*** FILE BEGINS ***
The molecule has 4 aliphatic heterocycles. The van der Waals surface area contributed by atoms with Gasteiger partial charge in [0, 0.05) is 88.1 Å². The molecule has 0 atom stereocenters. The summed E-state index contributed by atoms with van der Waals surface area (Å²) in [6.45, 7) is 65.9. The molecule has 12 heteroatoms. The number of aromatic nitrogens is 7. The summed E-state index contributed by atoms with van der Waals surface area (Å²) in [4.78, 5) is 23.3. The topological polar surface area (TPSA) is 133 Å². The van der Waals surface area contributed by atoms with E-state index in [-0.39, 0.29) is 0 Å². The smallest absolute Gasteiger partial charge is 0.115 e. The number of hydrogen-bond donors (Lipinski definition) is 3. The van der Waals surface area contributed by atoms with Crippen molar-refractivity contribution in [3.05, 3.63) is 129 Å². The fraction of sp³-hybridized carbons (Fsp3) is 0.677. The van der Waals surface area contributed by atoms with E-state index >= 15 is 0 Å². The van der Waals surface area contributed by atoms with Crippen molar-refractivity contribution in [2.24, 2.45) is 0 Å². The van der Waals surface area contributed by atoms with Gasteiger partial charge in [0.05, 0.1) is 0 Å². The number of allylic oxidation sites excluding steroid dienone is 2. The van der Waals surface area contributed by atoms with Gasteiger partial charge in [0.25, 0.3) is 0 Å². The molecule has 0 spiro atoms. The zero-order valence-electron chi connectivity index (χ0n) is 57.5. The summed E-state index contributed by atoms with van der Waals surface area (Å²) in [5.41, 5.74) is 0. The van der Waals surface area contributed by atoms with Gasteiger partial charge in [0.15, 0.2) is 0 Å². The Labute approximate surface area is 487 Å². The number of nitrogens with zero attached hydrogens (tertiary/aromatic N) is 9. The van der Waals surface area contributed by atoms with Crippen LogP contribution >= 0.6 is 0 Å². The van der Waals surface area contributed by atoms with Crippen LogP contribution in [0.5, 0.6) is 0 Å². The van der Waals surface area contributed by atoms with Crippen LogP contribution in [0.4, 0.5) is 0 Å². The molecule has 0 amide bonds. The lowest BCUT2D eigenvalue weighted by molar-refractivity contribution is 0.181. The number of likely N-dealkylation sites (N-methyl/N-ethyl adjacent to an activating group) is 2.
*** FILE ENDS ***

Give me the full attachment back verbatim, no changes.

The molecule has 4 aliphatic heterocycles. The van der Waals surface area contributed by atoms with Gasteiger partial charge in [0, 0.05) is 88.1 Å². The molecule has 0 atom stereocenters. The summed E-state index contributed by atoms with van der Waals surface area (Å²) in [6.45, 7) is 65.9. The molecule has 12 heteroatoms. The number of aromatic nitrogens is 7. The summed E-state index contributed by atoms with van der Waals surface area (Å²) in [4.78, 5) is 23.3. The topological polar surface area (TPSA) is 133 Å². The van der Waals surface area contributed by atoms with E-state index in [-0.39, 0.29) is 0 Å². The smallest absolute Gasteiger partial charge is 0.115 e. The number of hydrogen-bond donors (Lipinski definition) is 3. The van der Waals surface area contributed by atoms with Crippen molar-refractivity contribution in [3.05, 3.63) is 129 Å². The fraction of sp³-hybridized carbons (Fsp3) is 0.677. The van der Waals surface area contributed by atoms with E-state index >= 15 is 0 Å². The van der Waals surface area contributed by atoms with Crippen molar-refractivity contribution in [2.24, 2.45) is 0 Å². The van der Waals surface area contributed by atoms with Gasteiger partial charge in [0.05, 0.1) is 0 Å². The number of allylic oxidation sites excluding steroid dienone is 2. The van der Waals surface area contributed by atoms with Gasteiger partial charge in [0.25, 0.3) is 0 Å². The molecule has 0 spiro atoms. The zero-order valence-electron chi connectivity index (χ0n) is 57.5. The summed E-state index contributed by atoms with van der Waals surface area (Å²) in [5.41, 5.74) is 0. The van der Waals surface area contributed by atoms with Gasteiger partial charge in [0.15, 0.2) is 0 Å². The Labute approximate surface area is 487 Å². The number of nitrogens with zero attached hydrogens (tertiary/aromatic N) is 9. The van der Waals surface area contributed by atoms with Crippen LogP contribution >= 0.6 is 0 Å². The van der Waals surface area contributed by atoms with Crippen LogP contribution in [0.5, 0.6) is 0 Å². The van der Waals surface area contributed by atoms with Crippen LogP contribution in [0.4, 0.5) is 0 Å². The molecule has 0 amide bonds. The lowest BCUT2D eigenvalue weighted by molar-refractivity contribution is 0.181. The number of likely N-dealkylation sites (N-methyl/N-ethyl adjacent to an activating group) is 2.